Disclosed herein are methods to achieve new or improved mechanical properties of multi-layer films by gradually changing properties, rather than attempting to provide the desired mechanical properties in a single layer film coating. In addition, if parts that must be coated vary spatially, then one type of film or one continuous film may not have the optimal properties for each section.

Therefore, the presently disclosed methods provide automation that is coupled with deposition techniques for tailoring a single or multi-layer film for specific locations on a substrate and/or the entire substrate. The presently disclosed methods of deposition can be used to create films of specific elemental compositions or elemental compositional-makeup such as silicon-oxy-carbide, zinc oxide, nitride coatings, or diamond like carbon films, all of which find applications in the aerospace industry and other industries to increase the lifetime of components, reduce weight, and/or add a specific surface functionality such as conductivity. In one aspect, the present disclosure provides for the deposition of multi-layer films that incorporates layers of different materials and allows for the preparation of surfaces with multifunctional properties.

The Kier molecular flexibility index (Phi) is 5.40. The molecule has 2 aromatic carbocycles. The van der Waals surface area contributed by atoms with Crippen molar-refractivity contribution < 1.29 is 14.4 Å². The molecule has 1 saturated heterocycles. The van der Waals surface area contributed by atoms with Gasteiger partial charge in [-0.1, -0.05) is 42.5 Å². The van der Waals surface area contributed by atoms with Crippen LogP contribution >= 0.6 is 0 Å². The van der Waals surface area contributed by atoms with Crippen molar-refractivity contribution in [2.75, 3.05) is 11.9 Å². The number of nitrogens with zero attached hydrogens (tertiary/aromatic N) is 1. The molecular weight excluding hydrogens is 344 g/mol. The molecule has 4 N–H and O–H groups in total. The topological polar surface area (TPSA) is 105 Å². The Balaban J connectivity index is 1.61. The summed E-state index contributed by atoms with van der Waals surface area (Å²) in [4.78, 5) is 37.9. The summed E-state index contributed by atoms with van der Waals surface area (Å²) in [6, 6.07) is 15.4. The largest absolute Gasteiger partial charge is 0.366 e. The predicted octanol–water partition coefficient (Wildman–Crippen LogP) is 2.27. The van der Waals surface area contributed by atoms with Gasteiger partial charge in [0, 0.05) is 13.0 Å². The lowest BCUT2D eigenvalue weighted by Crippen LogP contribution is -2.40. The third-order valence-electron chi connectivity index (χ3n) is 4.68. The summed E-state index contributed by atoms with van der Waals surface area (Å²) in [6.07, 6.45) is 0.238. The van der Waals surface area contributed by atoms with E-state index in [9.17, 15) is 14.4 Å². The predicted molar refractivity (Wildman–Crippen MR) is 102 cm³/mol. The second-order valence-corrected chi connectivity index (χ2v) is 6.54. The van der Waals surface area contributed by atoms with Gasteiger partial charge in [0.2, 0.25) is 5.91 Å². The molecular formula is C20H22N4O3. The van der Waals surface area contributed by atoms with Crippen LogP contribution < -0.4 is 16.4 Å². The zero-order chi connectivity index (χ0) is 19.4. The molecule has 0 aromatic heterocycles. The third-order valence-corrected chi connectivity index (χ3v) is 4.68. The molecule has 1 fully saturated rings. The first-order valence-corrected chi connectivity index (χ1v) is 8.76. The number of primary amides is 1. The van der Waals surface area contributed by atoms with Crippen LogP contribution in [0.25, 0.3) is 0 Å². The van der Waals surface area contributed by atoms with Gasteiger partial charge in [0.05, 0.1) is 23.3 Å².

The presently disclosed methods also provide for the preparation of “thin” or “thick” films of one or more materials and/or compositions. A thin film would include one or more layers collectively having a thickness of about 10 Angstroms to about 1000 nanometers. “Thick” in this context is a film or coating of average thickness between about 1 micron to about 1000 microns. There can be some overlap in thickness between what is referred to as a thin and a thick film without deviating from the scope of the claims. By creating thick films, an increase in the erosion resistance of the underlying substrate, e.g., polymer substrates, is improved and/or other properties are provided or improved, such as moisture or oxygen barrier functionality, conductivity, optical properties, etc. In another aspect, the presently disclosed methods provide films with good erosion and abrasion resistance, by creating multilayer/gradient thin films. In one aspect, a thick film provides good adhesion to the polymer and the gradient layer architecture allows for a gradual change in mechanical properties throughout at least a portion of the multilayer/gradient thin film. In another aspect a hard top layer/film can then be formed on at least a portion of the multilayer/gradient thin film to provide abrasion resistance. The “harder” top layer/film may be of modulus at least 5 percent greater than the bulk, as measured by indentation techniques, for example.